Australian physicists created a new type of qubit – an elementary unit for storing information in a quantum computer. And, in their opinion, we will finally be able to create truly full-scale quantum computers. In general, at the moment there are two capable of creating a quantum computer. In one case, this requires less space, but the systems themselves are incredibly difficult to produce. In the other, the systems are simpler, but you have to demolish a couple of walls to accommodate such machineries in the premises. A new discovery of scientists in this case may lead to a compromise.
Some researchers use proven methods of capturing qubit, such as the standard atomic capture model, where so-called ion traps and optical (laser) tweezers are used that can hold particles long enough to allow analysis of the quantum states of these particles. Others use circuits based on superconducting materials, determining the state of superpositions right inside the hardly perceptible electrical flows.
The advantage of such systems is that the technologies and equipment necessary for this already exist. This makes these methods relatively affordable and at the same time simple. The basic price to pay is in space. And here the technology allows you to create a relatively small number of qubits. The creation and storage of hundreds and thousands of qubits inside one compact computer now seems an impossible task.
Implementing the coding of information in both the nucleus and the electron of the atom, scientists received a new silicon qubit, which they called a "trigger qubit". Its feature is that it can be controlled by electrical signals, instead of magnetic ones. This means that such qubits can support quantum entanglement at a more remote distance than before, which makes it easier and cheaper to scale computers.
"If they are too close to or too far apart in an ordinary quantum system, then the" entanglement "between the qubits (what makes quantum computers so special) does not show up," says Guillerme Tosi, a researcher University of New South Wales, invented a new type of qubit.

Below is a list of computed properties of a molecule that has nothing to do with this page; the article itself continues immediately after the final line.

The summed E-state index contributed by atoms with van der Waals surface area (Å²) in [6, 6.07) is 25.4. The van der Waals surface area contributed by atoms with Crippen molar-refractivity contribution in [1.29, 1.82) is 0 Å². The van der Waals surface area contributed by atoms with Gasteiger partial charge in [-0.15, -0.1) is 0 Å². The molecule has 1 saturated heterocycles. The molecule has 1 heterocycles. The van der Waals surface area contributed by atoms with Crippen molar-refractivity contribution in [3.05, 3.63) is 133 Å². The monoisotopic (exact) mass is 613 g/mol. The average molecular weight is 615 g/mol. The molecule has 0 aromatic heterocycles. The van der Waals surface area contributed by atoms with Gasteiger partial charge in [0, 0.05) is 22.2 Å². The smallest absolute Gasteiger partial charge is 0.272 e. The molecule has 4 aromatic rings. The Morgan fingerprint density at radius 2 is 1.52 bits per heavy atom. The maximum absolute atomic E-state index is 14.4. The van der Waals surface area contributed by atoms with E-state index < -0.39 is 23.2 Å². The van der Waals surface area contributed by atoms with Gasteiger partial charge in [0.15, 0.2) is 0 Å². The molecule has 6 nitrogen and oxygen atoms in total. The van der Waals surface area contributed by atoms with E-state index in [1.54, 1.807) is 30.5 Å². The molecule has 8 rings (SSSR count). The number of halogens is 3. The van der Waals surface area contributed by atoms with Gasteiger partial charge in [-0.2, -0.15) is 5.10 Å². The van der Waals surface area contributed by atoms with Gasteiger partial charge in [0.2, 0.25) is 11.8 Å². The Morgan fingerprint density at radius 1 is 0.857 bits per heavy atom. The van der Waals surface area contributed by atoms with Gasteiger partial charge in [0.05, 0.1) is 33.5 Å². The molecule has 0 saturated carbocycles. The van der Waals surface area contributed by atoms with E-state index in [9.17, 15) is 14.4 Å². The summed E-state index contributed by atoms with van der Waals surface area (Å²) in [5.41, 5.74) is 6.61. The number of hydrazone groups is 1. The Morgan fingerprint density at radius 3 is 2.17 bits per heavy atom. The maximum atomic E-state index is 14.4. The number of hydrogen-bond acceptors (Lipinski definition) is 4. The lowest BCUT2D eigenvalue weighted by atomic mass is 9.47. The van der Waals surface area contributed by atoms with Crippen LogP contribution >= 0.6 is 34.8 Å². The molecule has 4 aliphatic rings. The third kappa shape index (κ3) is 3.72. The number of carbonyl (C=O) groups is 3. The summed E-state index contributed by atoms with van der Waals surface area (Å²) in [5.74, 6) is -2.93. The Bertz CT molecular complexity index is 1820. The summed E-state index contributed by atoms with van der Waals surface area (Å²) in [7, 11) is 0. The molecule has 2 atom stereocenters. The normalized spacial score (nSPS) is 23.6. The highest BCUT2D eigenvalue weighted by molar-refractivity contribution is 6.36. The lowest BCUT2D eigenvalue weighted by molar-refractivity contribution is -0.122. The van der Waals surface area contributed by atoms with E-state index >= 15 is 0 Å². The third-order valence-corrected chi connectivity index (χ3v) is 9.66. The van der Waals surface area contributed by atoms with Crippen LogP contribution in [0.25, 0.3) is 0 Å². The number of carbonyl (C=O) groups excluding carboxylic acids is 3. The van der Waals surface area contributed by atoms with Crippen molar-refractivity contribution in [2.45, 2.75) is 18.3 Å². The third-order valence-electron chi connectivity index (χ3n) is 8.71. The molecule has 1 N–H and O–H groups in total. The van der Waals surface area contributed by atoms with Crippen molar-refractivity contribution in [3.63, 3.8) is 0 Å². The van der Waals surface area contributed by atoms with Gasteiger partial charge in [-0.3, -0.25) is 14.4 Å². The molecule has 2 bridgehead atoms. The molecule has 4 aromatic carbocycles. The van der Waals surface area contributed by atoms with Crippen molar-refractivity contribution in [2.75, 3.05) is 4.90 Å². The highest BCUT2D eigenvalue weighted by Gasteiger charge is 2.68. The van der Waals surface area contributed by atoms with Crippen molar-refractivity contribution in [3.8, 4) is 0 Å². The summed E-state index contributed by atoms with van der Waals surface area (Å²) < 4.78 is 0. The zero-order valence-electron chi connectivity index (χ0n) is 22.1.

The trigger qubit will be able to be between these two extremes, offering real quantum confusion at a distance of several hundred nanometers. In other words, it can be exactly what will allow to produce scalable quantum computer based on silicon materials.
To clarify: at the moment, scientists have only a diagram of such a device, they have not yet built it. But according to Andrea Morell, the head of the research group, their achievement is as important as the article by Bruce Kane published in 1998 in Nature, which initiated the development of silicon quantum computing.
"Like Kane's work, it's just a theory, a proposal. We have not yet built the qubit, "Morello notes.
"We already have some initial experimental data on hand that indicate the possibility of creating such a system, so now we are busy demonstrating this. But fundamentally, our work has the same visionary view, as was the case with Kane's original article. "
As mentioned above, the trigger qubit works by encoding information inside the electron and the nucleus of the phosphorus atom enclosed within the silicon chip and is associated with a set of electrodes. The whole system is then cooled to almost absolute zero and placed inside the magnetic field.
The value of a qubit is determined by the combination of a binary property called spin. If this spin is open to the electron and is closed to the nucleus, the qubit acquires a common value of "unity". If we are talking about the reverse order, then the qubit is a "zero". In this case, it is possible to control the qubit using an electric field instead of magnetic signals, which gives two advantages at once. First, it is much easier to integrate such a system into a conventional electronic circuit, and secondly, and more importantly, in this case, the qubits are able to interact with each other at more remote distances.
"To control the qubit, you need to place the electron a little farther from the core, using the electrodes on the chip. By doing this, you also create a dipole, "says Toshi.
"This is critically important. Since these dipoles can interact with each other at longer distances, up to 1000 nanometers, "adds Morello.
"This means that the qubits on the basis of one atom can be located much farther apart than previously thought possible. In this case, it becomes possible to integrate more classical components, such as connecting channels, control electrodes and reading devices, into the system, while at the same time preserving the exact "atomic" nature of the quantum bit. Production becomes simpler than atomic-level devices, while the technology makes it possible to fit a million qubits in an area of 1 square millimeter. "
All this in general means that the trigger qubits will allow to preserve the balance between compact and potentially available quantum computers of the future.
"The design is unique and surprising. And how many conceptual proposals make us wonder why no one before guessed it, "says Morello.
The results of the research of scientists were published in the journal Nature Communications.